I am so excited about some of the Africa work I’ve been printing! I was going to schlepp down to hear Barack Obama speak today, but decided to keep on working in the warm cocoon that is my digital darkroom. I will post some of the photographs soon. For now, I want to bring you up to date on my medical condition. Or as I have become rather obnoxiously fond of saying: keep you abreast of the situation. (I know, I know.)
It’s weird, yes, to be discussing this in such a public forum. It may make some of you uncomfortable, and by all means, turn off the set or change channels, if so! I decided to be not so private about this: you have come this far and so have I, so why quit now?
I remember back in my mother’s day, there were “radical mastectomies.” It was horrible to even think about when I was a young girl. If someone did have one, I found out about it by accident (overhearing a hushed conversation.) Then, if I saw that woman at a restaurant or at Temple or at a shopping center, I would nervously and ashamedly glance at her chest to see if I “could tell.” In my young eyes, it seemed that her life had certainly come to an abrupt end. Plus, it really seemed creepy (early incarnation of the “ick factor.”)
All these years later, well, here I am.
The emails I have received of late give me the courage and the confidence to go to this place in my blog. Here is an example, a missive from a gal pal in California:
“I have wanted to write you since learning about your diagnosis, but the cat has got my tongue... and has yet to let go. The image of my mom enduring chemo followed by two back to back surgeries is still fresh in my mind. I too have been poked, prodded, MRI'd, mammogrammed, ultrasounded, biopsied, lumpectomied, and listed as a high-risk patient. I'm developing an aversion to oncologists and the sharp tools with which they've honed their skills.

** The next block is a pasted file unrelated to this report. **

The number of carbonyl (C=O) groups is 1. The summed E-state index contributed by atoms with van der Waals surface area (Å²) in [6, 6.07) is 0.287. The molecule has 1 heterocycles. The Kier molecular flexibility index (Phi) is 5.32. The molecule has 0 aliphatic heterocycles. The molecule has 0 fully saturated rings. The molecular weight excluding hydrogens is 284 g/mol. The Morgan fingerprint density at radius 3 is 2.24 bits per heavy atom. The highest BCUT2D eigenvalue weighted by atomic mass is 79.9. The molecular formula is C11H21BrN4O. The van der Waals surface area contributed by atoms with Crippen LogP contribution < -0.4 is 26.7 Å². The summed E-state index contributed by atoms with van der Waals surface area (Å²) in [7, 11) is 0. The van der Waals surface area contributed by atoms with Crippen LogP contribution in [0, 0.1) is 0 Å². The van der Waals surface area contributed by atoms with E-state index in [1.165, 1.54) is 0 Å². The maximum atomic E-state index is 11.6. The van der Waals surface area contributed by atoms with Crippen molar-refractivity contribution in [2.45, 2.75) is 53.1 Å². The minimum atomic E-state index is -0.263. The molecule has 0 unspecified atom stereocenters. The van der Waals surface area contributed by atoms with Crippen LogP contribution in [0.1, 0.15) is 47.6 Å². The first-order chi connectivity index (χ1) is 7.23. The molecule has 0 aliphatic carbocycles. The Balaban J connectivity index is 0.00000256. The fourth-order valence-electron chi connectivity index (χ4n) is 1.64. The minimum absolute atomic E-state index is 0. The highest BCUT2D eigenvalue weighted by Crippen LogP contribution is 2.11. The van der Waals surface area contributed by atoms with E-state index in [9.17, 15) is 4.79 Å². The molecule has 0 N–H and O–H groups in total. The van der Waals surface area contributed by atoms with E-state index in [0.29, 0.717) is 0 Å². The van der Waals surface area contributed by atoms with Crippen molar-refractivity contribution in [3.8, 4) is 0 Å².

I love you to pieces and it rips me up that you have to go through this. The thing is, I have no doubt that you are going to conquer this pronto. God has appointed you with lots which only you can tend to — You've only just begun, and in no time, you're going to be galloping forward again.
Sharing the experience with my mom challenged me to grow in ways I never thought possible — I am so thankful for this. I'm thankful you're experiencing the same. I see you taking the bull by the horn and challenging this head on, which is encouraging as I read along. In a very short time, you've taught me that all of this stuff can be ‘routine’ with the right attitude. So, gosh, thank YOU! Thank you for sharing so openly how this experience is strengthening you. Go team!”
So, onward I go. Here is the skinny on my situation (again, leave your computer and go to another room, start the laundry, cover your eyes, slip in your pilates DVD if you don’t want to know this stuff, please!)
The DCIS is apparently very widespread in the one breast. (They call the other breast “unremarkable” which is fine with me. Even though that kind of hurt my feelings at first, I now wish they both were unremarkable.) Since we only have to worry about one, not both, because of the genetic marker deal, we are now only talking about surgery on one side.
Since my surgeon does not see any hope of coming up with clear margins on a second lumpectomy (and anyway, quite frankly, I am not beating down any doors to get into the radiation clinic) she has recommended a mastectomy with reconstruction, as well as a sentinel node biopsy. The latter is to make sure there is no invasive cancer in the lymph nodes.
I have scheduled the surgery and made arrangements for our dog, Sam, to go to the “Happiness Hotel” for a couple of days. I will be in the hospital for one or two nights and should be feeling pretty well a few days after that. Eddie, I'm sure, will not leave my side, unless they make him, and even then, he'll put up a good fight for sure.
Thanks for all your encouraging, supportive, funny and heart-warming emails, cards and letters.
Here’s an example of one of my favorite funny ones.
“Gloria: Since I first heard that they were doing breast reconstruction from tummy fat, I've aspired to be a breast donor. And If I could I'd gladly relinquish all my belly for some double D's for you! Wouldn't that be a perfect world? Since I can't, I'll find some special incantations for you and Eddie and the kids. This, too, will be over soon.”
... OK, you can look now.